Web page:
In December 2016, Brazil’s national aviation authority, ANAC, issued the famous “resolution 400,” which was an attempt to align the Brazilian aviation rules to the international standards. Among other changes, the most noticeable is the baggage allowance that permitted companies to create fare categories that do not include checked baggage, paving the way for low-cost carriers to access the market.
After a longstanding battle, the ruling was effectively imposed in mid-2017, and the market slowly adjusted to the changes. Last week, after months of intense negotiations, ANAC finally authorized Norwegian to operate long haul low-cost flights between London (Gatwick) and Rio de Janeiro or Sao Paulo.
This request follows the one Flybondi filed for a Buenos Aires (Argentina) and Sao Paulo, and the ongoing authorization request of Avianca Argentina, which attempts to coordinate operations with Avianca Brazil as they are part of the same holding, Synergy group.
With this approval, Norwegian obtains the capability to request specific routes and schedules, along with the offering of its tickets. No indication of a suggested price has come out yet, but the expectation circles around the 900 U.S. dollars round-trip that Argentinian branch is offering in a no-frills base.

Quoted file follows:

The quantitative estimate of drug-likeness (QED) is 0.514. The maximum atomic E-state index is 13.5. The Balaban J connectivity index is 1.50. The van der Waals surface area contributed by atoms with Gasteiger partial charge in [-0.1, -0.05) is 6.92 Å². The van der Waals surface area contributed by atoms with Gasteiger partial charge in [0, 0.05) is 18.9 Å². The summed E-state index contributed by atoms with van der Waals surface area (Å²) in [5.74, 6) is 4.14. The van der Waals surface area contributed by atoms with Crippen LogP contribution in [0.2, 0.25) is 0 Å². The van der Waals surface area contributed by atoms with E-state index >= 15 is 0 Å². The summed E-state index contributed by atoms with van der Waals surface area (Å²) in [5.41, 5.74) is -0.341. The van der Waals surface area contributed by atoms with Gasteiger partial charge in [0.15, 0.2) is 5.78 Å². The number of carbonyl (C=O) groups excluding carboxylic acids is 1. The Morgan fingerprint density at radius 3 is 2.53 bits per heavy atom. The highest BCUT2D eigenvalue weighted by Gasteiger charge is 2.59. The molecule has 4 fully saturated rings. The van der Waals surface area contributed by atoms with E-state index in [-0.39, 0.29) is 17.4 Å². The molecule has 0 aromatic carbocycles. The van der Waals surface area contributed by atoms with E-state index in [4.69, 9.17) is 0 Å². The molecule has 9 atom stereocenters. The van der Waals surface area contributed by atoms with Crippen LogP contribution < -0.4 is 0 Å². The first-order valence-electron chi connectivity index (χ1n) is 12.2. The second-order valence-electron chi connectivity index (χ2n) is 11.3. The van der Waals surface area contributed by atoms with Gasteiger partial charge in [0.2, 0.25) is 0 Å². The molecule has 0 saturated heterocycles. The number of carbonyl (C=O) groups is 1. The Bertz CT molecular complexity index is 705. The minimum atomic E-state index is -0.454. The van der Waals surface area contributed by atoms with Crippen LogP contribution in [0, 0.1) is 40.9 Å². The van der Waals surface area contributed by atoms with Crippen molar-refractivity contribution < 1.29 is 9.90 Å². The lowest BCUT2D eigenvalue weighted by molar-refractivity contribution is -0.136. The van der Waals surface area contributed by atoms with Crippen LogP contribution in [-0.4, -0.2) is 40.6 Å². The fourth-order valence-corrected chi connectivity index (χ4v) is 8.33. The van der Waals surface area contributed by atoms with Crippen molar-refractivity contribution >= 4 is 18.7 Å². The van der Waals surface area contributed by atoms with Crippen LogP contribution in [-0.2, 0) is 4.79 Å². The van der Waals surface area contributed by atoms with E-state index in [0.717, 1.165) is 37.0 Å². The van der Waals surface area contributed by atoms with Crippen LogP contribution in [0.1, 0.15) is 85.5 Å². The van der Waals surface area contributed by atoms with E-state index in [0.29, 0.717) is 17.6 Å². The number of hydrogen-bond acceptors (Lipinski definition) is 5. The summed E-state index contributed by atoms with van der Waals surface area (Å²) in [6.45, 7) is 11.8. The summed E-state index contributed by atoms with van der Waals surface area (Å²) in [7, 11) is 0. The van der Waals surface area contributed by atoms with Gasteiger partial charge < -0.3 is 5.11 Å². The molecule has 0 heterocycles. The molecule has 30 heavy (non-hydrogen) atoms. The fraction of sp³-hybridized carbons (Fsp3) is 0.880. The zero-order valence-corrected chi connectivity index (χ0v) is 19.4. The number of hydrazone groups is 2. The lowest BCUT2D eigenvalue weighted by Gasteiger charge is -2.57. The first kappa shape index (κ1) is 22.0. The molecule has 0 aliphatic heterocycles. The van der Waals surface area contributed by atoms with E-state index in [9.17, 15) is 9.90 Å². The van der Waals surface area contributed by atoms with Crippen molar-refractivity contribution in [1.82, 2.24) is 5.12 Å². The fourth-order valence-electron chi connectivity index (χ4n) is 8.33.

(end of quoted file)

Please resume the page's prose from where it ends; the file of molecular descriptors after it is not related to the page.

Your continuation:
Argentina’s case proves that long haul low-cost is a valid strategy: both LEVEL, IAG’s company, and Norwegian have increased their initial frequencies to cover the additional demand. While LEVEL is already operating 5 flights a week after a soft start with two, and is expanding the operation to nine weekly flights starting in next October, Norwegian plans to fly a daily service to Gatwick by the end of the year.
Norwegian’s aircraft of choice is the Boeing 787-9 Dreamliner, with 56 Premium Economy seats and 282 Economy, although there is a different configuration available in the carrier’s fleet with less premium economy rows (five instead of eight) which brings its total capacity to 344 (35 and 309). Also, inflight entertainment is provided, but no onboard Wi-Fi.
Technology and systems expert, occasional spotter, not-so-dynamic midfielder, blogger, husband, father of three cats; he believes that Latin America's aviation industry past, present, and future offer a lot of stories to be told.
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